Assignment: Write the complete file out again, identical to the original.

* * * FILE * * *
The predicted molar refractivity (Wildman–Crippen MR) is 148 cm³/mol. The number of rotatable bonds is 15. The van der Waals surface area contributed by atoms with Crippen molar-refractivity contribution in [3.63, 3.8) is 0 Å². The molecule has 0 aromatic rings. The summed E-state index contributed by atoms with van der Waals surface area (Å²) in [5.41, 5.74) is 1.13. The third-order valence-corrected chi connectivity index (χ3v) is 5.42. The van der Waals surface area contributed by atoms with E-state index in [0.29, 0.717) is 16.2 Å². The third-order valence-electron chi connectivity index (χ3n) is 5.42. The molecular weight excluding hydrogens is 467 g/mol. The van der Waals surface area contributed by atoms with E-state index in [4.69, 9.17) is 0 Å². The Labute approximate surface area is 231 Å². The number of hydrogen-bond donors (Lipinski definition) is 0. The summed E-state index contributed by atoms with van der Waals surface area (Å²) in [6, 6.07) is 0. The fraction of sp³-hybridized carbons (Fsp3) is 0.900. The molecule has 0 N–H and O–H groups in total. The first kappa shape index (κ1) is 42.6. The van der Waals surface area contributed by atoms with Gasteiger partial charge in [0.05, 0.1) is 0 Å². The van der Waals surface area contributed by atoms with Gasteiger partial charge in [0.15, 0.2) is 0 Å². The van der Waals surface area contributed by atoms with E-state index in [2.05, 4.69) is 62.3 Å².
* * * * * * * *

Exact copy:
The predicted molar refractivity (Wildman–Crippen MR) is 148 cm³/mol. The number of rotatable bonds is 15. The van der Waals surface area contributed by atoms with Crippen molar-refractivity contribution in [3.63, 3.8) is 0 Å². The molecule has 0 aromatic rings. The summed E-state index contributed by atoms with van der Waals surface area (Å²) in [5.41, 5.74) is 1.13. The third-order valence-corrected chi connectivity index (χ3v) is 5.42. The van der Waals surface area contributed by atoms with E-state index in [0.29, 0.717) is 16.2 Å². The third-order valence-electron chi connectivity index (χ3n) is 5.42. The molecular weight excluding hydrogens is 467 g/mol. The van der Waals surface area contributed by atoms with E-state index in [4.69, 9.17) is 0 Å². The Labute approximate surface area is 231 Å². The number of hydrogen-bond donors (Lipinski definition) is 0. The summed E-state index contributed by atoms with van der Waals surface area (Å²) in [6, 6.07) is 0. The fraction of sp³-hybridized carbons (Fsp3) is 0.900. The molecule has 0 N–H and O–H groups in total. The first kappa shape index (κ1) is 42.6. The van der Waals surface area contributed by atoms with Gasteiger partial charge in [0.05, 0.1) is 0 Å². The van der Waals surface area contributed by atoms with Gasteiger partial charge in [0.15, 0.2) is 0 Å². The van der Waals surface area contributed by atoms with E-state index in [2.05, 4.69) is 62.3 Å².